The Real Mardi Gras

The Tee-Mamou Women's Courir de Mardi Gras are coming to your house!

The Mardi Gras spirit is beginning to make its presence felt in southwest Louisiana and the Tee Mamou Courir de Mardi Gras had their first organizational meeting of the year January 22 at the Knights of Columbus Hall on Evangeline…

Mardi Gras in Louisiana: going medieval on your a$$!

Mardi Gras beads are offered as gifts from mock nobility to the unwashed masses during Mardi Gras.

It’s positively medieval. South Louisiana traditions – most of them, in fact – are firmly rooted in old European medieval customs that followed the early settlers to la belle Louisiane and remain intact to this day. The Mardi Gras King…

You need Dee on that wall!

Dee as a puppy

Dee as a puppy

I love my dog. Dee, Defender of the Wall, Slayer of Squirrels, Scourge of the Yard and Licker of Faces loves me back.

She is a 10-year-old Jack Russel terrier. I got her from a breeder in Church Point in October of 2005. When I visited the breeder, we walked out to the dog yard. We whistled for the puppies and Dee crawled out from under the dog house and was the first one who came to me. That’s how she chose me. She is a very clever dog. She does agility, she fetches the frisbee. She rides in the truck. But her most intelligent feat? Over the course of ten years, she waged a silent war of attrition and finally convinced us that she should sleep in the bed with me and my wife.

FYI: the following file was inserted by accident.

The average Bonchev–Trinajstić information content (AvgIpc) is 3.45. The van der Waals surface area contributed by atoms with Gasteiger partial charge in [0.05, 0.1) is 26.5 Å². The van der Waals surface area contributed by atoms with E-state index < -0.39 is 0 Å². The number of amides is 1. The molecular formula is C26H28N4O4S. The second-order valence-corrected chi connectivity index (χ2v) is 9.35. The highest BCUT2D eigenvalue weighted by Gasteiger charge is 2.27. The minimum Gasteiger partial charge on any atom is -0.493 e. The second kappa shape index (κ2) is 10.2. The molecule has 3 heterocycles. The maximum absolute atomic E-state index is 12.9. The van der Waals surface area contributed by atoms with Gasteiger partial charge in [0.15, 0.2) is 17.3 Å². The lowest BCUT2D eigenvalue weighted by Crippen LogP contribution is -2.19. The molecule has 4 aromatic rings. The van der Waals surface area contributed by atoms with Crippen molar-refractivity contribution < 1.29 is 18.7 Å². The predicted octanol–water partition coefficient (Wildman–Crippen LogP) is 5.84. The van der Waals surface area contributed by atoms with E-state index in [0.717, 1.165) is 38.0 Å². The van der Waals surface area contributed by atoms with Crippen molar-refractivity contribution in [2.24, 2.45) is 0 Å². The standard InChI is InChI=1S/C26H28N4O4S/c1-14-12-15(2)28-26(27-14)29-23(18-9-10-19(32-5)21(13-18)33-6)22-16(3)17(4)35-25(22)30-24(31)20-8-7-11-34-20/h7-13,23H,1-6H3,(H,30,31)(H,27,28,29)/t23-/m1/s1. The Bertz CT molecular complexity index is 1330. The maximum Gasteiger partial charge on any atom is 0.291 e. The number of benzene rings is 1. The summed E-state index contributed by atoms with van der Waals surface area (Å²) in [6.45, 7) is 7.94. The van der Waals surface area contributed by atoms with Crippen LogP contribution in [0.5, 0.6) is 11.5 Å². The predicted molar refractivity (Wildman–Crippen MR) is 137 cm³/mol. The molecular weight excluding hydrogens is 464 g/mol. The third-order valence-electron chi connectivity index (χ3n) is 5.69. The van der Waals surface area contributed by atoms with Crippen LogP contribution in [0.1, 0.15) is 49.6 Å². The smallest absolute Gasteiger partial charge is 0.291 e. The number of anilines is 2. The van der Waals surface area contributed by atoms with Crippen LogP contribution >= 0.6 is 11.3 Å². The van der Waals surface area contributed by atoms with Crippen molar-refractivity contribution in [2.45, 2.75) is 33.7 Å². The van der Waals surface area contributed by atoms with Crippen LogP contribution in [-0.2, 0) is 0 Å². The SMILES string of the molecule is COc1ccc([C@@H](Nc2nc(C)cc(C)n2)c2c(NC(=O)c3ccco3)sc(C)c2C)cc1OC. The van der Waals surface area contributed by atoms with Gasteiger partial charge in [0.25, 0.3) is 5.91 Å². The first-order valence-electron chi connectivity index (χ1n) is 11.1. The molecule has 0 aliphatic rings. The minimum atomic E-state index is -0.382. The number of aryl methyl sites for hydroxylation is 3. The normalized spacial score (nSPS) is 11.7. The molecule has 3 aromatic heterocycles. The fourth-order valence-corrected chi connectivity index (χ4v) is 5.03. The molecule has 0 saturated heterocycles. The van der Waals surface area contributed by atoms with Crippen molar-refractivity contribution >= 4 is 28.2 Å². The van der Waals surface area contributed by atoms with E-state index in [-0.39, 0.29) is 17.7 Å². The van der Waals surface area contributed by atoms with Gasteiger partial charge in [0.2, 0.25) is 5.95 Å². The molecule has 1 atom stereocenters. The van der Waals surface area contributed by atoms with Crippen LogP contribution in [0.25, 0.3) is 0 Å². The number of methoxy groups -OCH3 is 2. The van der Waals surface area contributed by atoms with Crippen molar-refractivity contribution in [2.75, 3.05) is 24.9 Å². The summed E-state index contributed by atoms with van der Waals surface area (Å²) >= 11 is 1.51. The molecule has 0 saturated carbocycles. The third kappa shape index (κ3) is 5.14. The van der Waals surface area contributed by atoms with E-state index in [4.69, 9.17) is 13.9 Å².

My grandfather always like to have a good squirrel dog. His dogs were inevitably named Blackie, Brownie or Queenie. Dee is a good squirrel dog. She doesn’t like for squirrels to come into her yard. I think Dee is the reason we can have tomatoes in our garden because the squirrels are too afraid of her.

Dee, Slayer of Squirrels

Dee, Slayer of Squirrels

How a Sleepy Bayou Saved New Orleans and How the Cajuns Adapted—Again

The excerpt below is from the chapter "Atchafalaya: How a Sleepy Bayou Saved New Orleans and How the Cajuns Adapted—Again" from Sam Irwin's "It Happens in Louisiana: Peculiar Tales, Traditions and Recipes from the Bayou."

Throughout the nineteenth century and well into the twentieth, people lived along the Atchafalaya River, many of them French-speaking Cajuns. French was routinely spoken at rural grocery stores like Usie’s Grocery (pronounced you-zay), Amy’s Grocery (pronounced Ah-me) and Shorty’s One-Stop…

The Best Christmas Gift

Paradise Records - the old logo

I used to own a record store in Baton Rouge called Paradise Records. It was located in the University Shopping Center at LSU’s north gate in Baton Rouge. It was on West State Street across the street from Louie’s Cafe.…

Lafayette Christmas, 1927


This is a true Christmas story. My aunt, Lois Lanclos Broussard, gave me the background for this tale. It’s true that many people believed she was a traiteuse, It’s also a fact that my father was ejected from the window…